Back in 1996, Massachusetts resident Gary Gaulin was digging a hole for a backyard fishpond when he discovered something totally unexpected: dinosaur footprints. Landscaping plans foiled, Gaulin decided to keep excavating on what would turn out to be one of the world's best sources of prehistoric trackways, a site that attracts amateur and professional palaeontologists to this day, and now bears the name of its owner – the Gary Gaulin Dinosaur Tracksite. 

These are Anomoepus, small dinosaur tracks each no larger than 3cm (1 inch) long. The preservation here is so good that the sediment preserved the hand and footprints of this dinosaur as it walked on all fours, and even the grooves where its tail and toes dragged across the ground. Image: Sebastian Dalman

True to its name, the most common footprints at the site belong to meat-eating theropod dinosaurs that walked across this part of the world in the Early Jurassic, more than 175 million years ago. The largest of these, a type of footprint named Eubrontes (yes, footprints get their own genus and species names!), are as big as 40 centimetres (16 inches) long.

On the other end of the spectrum are diminutive tracks called Anomoepus, less than three centimetres (one inch) long, belonging to very small dinosaurs. Whether these came from a pint-sized species or younglings is uncertain, but the fact that many of these trackways occur together suggests these little dinos may have been gathering in groups.

This Eubrontes footprint, one of the best of its kind from this site, was left by a large predatory dinosaur. Image: Patrick Getty

"The Gary Gaulin site appears, at first glance, to be completely unimpressive," says Patrick Getty of the University of Connecticut, referring to the site's small area. "What makes it impressive is the types and quality of fossils that are being collected there."

Getty spoke about his own work on the site, and that of his colleagues, during the Triassic-Jurassic Research Symposium last week at the Bruce Museum in Connecticut.

The Gary Gaulin Tracksite is not large, but it contains layer upon layer of beautifully preserved fossil footprints. Image: Patrick Getty

The site, located in what is the city of Holyoke today, was once an ancient playa lake – a shallow, dry-climate body of water that fills in and dries out as the seasons pass.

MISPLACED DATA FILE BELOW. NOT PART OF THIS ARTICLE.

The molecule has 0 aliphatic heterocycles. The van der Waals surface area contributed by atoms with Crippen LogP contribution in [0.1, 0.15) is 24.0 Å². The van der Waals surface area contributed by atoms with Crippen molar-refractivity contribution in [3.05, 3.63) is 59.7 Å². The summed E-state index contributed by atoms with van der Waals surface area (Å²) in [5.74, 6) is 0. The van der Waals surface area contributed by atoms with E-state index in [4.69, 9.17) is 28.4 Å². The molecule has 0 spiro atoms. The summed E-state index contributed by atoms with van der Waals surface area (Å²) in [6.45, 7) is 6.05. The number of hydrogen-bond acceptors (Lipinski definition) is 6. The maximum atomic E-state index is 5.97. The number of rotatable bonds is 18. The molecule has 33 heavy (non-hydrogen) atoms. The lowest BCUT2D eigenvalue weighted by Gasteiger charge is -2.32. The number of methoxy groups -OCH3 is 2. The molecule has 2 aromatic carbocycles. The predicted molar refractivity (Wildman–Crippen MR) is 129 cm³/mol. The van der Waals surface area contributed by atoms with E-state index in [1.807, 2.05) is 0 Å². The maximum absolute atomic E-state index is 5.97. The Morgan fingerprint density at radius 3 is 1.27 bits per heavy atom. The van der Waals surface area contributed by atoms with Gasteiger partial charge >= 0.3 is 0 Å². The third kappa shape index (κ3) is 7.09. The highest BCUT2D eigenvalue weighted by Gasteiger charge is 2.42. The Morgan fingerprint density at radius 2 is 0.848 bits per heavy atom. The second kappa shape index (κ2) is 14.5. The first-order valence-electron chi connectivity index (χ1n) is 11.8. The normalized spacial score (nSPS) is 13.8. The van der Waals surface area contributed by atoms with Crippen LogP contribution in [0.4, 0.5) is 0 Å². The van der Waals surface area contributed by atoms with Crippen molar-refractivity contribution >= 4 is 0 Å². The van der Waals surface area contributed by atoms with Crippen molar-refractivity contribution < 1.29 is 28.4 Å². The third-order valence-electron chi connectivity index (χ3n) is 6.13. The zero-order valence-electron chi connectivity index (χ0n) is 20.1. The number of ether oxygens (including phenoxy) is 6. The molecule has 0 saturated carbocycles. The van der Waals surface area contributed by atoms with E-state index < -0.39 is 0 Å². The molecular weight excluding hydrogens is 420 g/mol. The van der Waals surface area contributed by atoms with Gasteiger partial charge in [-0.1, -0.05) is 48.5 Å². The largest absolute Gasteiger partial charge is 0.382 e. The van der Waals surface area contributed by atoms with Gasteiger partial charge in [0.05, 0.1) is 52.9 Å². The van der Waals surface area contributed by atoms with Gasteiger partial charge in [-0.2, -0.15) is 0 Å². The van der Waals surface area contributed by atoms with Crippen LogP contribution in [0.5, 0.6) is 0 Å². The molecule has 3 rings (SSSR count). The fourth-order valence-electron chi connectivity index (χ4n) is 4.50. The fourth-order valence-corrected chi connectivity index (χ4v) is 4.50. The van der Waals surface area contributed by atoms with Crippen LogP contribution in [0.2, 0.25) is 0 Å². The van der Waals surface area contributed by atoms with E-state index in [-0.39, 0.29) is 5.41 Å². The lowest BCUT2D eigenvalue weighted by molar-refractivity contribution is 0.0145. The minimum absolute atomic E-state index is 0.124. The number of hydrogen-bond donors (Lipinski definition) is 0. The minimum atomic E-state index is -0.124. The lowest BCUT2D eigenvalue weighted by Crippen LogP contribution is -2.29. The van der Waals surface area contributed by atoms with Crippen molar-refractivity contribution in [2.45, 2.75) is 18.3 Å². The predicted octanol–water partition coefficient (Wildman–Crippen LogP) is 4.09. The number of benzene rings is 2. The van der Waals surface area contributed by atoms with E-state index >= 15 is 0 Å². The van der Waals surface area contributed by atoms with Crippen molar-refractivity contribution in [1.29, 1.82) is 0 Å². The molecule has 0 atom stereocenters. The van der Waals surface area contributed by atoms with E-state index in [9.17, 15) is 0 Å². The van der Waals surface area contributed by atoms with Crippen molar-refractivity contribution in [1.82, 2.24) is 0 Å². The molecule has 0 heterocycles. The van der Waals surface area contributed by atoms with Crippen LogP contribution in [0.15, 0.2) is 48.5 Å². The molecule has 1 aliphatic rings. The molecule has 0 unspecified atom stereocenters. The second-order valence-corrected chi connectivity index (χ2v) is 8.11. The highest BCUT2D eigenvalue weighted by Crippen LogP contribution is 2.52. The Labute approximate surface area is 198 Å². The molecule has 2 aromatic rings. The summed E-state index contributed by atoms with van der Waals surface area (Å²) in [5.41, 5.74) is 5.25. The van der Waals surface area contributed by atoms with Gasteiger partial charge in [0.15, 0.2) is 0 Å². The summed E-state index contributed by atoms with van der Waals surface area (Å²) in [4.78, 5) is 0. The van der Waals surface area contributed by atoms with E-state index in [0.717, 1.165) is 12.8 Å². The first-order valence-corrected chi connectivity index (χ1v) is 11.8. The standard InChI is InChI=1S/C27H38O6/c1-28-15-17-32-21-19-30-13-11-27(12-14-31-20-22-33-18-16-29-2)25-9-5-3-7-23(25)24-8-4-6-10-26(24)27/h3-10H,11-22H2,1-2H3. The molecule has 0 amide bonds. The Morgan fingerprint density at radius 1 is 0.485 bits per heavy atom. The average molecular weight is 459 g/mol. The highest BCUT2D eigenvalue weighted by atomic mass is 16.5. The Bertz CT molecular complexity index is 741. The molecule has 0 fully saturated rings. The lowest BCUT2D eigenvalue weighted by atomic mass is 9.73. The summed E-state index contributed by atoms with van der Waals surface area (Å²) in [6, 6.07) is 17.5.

The preserved ripple marks in the rocks are evidence of the lake's shallow waters, and a series of petrified mudcracks reveal a history of successive wetting and drying. Dinosaurs likely visited this body of water each year, leaving the footprints that are now entombed in multiple stacked layers of mudstone and sandstone.

Once you look past the eye-catching dinosaur prints, traces of much smaller prehistoric track-makers come into view. Tiny grooves running across the rock reveal the presence of long-gone arthropods that walked (or swam) by. The site is also pockmarked with the burrows of worms and insects that made their homes just beneath the lakebed. There's even the body imprint of a creepy-crawly that stopped for a moment to rest in the mud. 

Cheliceratichnus is a trace fossil unique to this site. It marks the spot where a prehistoric bug sat to rest. Exactly what animal made this impression is still under discussion – candidates so far include mayfly larva, whip scorpion and camel spider. Image: Sebastian Dalman

But perhaps the most surprising "footprints" at the site weren't left by feet at all, but by fins! S-shaped trails called Undichnus represent the sweeping tails of fish as they swam though the shallow waters during the wet seasons.

"The fish trails ... are important because they support the idea that the carnivorous dinosaurs in the valley ate fish," Getty explains.

Tracks of meat-eating dinosaurs are extremely common at the site, but herbivores are much rarer, which left researchers wondering what sort of creatures were once at bottom of the food chain here. "This helps to makes sense of what is a very weird ecological conundrum."

These tiny grooves called Bifurculapes are the footprints of a little arthropod that crawled (or swam) across the ground. Image: Patrick Getty

The northeast United States is actually famous for its many fantastic tracksites, formed at a time when the supercontinent Pangaea was breaking apart.

"As the landmass fragmented, huge valleys opened up [and] filled with lakes that had muddy and sandy margins that were conducive for footprint production and preservation," Getty explains. "A similar process is occurring today in the horn of Africa, which is pulling away from the rest of the African continent."

The Gaulin tracksite first appeared on Getty's radar during his university days, but even years later, he suspects the site has not yet run out of surprises. "I think it's got a potential for quite a bit more very exciting discoveries over the next couple of years."

Thousands of these three-dimensional burrows cut through the mud layers of the site. Known as Treptichnus, they were left by burrowing insect larvae. Similar burrows are made by such critters today. Image: Patrick Getty